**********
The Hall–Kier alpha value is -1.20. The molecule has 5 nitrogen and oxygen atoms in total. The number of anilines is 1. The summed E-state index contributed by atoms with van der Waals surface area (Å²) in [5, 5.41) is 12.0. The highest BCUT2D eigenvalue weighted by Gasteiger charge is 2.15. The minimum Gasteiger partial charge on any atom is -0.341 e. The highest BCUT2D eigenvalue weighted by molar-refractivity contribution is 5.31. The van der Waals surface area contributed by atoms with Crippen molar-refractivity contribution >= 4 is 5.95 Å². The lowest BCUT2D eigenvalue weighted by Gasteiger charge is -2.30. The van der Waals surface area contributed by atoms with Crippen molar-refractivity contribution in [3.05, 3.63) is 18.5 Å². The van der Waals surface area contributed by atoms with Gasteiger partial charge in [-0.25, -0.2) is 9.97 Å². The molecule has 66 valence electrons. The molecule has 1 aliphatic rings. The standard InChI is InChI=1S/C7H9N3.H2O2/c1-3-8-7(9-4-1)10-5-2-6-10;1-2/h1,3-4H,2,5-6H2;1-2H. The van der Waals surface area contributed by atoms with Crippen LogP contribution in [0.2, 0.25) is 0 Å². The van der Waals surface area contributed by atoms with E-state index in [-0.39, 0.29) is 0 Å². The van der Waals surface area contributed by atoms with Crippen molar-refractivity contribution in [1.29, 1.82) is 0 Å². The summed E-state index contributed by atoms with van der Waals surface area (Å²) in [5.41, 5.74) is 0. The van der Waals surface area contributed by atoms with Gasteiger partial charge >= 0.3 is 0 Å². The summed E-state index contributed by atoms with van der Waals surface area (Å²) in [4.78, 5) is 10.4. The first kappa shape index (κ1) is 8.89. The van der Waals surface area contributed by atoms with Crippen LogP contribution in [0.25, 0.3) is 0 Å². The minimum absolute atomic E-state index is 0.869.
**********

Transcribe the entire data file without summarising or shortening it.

The Hall–Kier alpha value is -1.20. The molecule has 5 nitrogen and oxygen atoms in total. The number of anilines is 1. The summed E-state index contributed by atoms with van der Waals surface area (Å²) in [5, 5.41) is 12.0. The highest BCUT2D eigenvalue weighted by Gasteiger charge is 2.15. The minimum Gasteiger partial charge on any atom is -0.341 e. The highest BCUT2D eigenvalue weighted by molar-refractivity contribution is 5.31. The van der Waals surface area contributed by atoms with Crippen molar-refractivity contribution >= 4 is 5.95 Å². The lowest BCUT2D eigenvalue weighted by Gasteiger charge is -2.30. The van der Waals surface area contributed by atoms with Crippen molar-refractivity contribution in [3.05, 3.63) is 18.5 Å². The van der Waals surface area contributed by atoms with Gasteiger partial charge in [-0.25, -0.2) is 9.97 Å². The molecule has 66 valence electrons. The molecule has 1 aliphatic rings. The standard InChI is InChI=1S/C7H9N3.H2O2/c1-3-8-7(9-4-1)10-5-2-6-10;1-2/h1,3-4H,2,5-6H2;1-2H. The van der Waals surface area contributed by atoms with Crippen LogP contribution in [0.2, 0.25) is 0 Å². The van der Waals surface area contributed by atoms with E-state index in [-0.39, 0.29) is 0 Å². The van der Waals surface area contributed by atoms with Crippen molar-refractivity contribution in [1.29, 1.82) is 0 Å². The summed E-state index contributed by atoms with van der Waals surface area (Å²) in [5.41, 5.74) is 0. The van der Waals surface area contributed by atoms with Gasteiger partial charge >= 0.3 is 0 Å². The summed E-state index contributed by atoms with van der Waals surface area (Å²) in [4.78, 5) is 10.4. The first kappa shape index (κ1) is 8.89. The van der Waals surface area contributed by atoms with Crippen LogP contribution in [0.25, 0.3) is 0 Å². The minimum absolute atomic E-state index is 0.869.